I love Andre Dubus II’s short stories, so when I heard that his son is also a renowned author and wrote a memoir, I had to pick it up. The Audible version is read by Dubus III himself, which somehow makes it more real and true.
Townie is the story of Andre Dubus III growing up in with a distant, somewhat well-known father who he never really grew close to. His father left his mother for a younger student, a cycle which repeats itself over and over for the rest of his life. Andre grew up with this mother and three siblings in a depressed mill town in Massachusetts. The family moved around a lot as their exhausted working mother struggled to pay the rent and keep them fed. Andre was a small, weak kid who turned to working out and using his fists to protect himself and his family from the violence all around them. As he gets older he goes to college where his father teaches, but he never shakes that “townie” persona.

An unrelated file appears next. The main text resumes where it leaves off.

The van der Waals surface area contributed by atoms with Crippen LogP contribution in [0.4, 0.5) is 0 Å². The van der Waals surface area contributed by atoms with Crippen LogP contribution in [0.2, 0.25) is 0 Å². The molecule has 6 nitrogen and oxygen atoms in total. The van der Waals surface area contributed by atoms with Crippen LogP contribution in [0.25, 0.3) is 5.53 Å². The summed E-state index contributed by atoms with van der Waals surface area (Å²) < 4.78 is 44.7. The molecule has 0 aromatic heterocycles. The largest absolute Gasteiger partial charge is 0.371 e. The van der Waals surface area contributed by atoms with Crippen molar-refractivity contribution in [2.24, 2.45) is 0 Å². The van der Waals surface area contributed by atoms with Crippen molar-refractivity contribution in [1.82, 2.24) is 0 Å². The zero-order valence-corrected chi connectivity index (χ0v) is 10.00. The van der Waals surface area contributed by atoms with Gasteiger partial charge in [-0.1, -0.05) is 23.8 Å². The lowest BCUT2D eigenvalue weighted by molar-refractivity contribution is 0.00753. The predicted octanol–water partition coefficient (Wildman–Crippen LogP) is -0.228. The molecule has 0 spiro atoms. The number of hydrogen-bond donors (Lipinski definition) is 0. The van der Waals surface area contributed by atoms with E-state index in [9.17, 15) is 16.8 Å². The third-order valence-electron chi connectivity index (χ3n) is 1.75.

Townie is more than anything a meditation on violence: Where it comes from, what triggers it, its consequences, and what it does to a person. The most terrifying part to me was how pleasurable violence can be to the initiator if s/he lets it take hold.
I stopped 2/3 of the way through this book. I just couldn’t go any further. It was depressing me and taking me to a dark place. It still gets 3.5 starts because it is very well written, but it just isn’t something I can finish right now. I still want to learn how Dubus turns to writing after doing manual labor, so perhaps I’ll return to it later.